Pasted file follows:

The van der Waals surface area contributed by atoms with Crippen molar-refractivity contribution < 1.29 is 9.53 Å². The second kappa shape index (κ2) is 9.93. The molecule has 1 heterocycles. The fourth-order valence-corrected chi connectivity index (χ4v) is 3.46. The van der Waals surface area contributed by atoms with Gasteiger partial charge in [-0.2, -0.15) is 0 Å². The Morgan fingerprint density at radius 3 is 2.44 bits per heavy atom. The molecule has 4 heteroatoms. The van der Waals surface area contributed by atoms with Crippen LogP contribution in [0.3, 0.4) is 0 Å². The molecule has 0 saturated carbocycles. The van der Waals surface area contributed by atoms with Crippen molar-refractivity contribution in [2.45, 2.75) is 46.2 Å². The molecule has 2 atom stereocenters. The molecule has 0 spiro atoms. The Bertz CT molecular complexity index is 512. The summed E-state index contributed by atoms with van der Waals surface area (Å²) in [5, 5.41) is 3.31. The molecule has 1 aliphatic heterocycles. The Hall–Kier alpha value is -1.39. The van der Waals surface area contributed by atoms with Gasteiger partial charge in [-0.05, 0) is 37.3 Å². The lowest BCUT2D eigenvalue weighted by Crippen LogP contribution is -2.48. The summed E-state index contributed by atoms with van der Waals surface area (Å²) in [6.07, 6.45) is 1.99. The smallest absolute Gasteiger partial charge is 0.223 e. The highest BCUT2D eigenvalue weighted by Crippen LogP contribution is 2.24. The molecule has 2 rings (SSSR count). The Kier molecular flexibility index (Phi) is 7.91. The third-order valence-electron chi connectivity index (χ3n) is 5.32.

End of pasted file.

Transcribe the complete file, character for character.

The van der Waals surface area contributed by atoms with Crippen molar-refractivity contribution < 1.29 is 9.53 Å². The second kappa shape index (κ2) is 9.93. The molecule has 1 heterocycles. The fourth-order valence-corrected chi connectivity index (χ4v) is 3.46. The van der Waals surface area contributed by atoms with Gasteiger partial charge in [-0.2, -0.15) is 0 Å². The Morgan fingerprint density at radius 3 is 2.44 bits per heavy atom. The molecule has 4 heteroatoms. The van der Waals surface area contributed by atoms with Crippen LogP contribution in [0.3, 0.4) is 0 Å². The molecule has 0 saturated carbocycles. The van der Waals surface area contributed by atoms with Crippen molar-refractivity contribution in [2.45, 2.75) is 46.2 Å². The molecule has 2 atom stereocenters. The molecule has 0 spiro atoms. The Bertz CT molecular complexity index is 512. The summed E-state index contributed by atoms with van der Waals surface area (Å²) in [5, 5.41) is 3.31. The molecule has 1 aliphatic heterocycles. The Hall–Kier alpha value is -1.39. The van der Waals surface area contributed by atoms with Gasteiger partial charge in [-0.05, 0) is 37.3 Å². The lowest BCUT2D eigenvalue weighted by Crippen LogP contribution is -2.48. The summed E-state index contributed by atoms with van der Waals surface area (Å²) in [6.07, 6.45) is 1.99. The smallest absolute Gasteiger partial charge is 0.223 e. The highest BCUT2D eigenvalue weighted by Crippen LogP contribution is 2.24. The molecule has 2 rings (SSSR count). The Kier molecular flexibility index (Phi) is 7.91. The third-order valence-electron chi connectivity index (χ3n) is 5.32.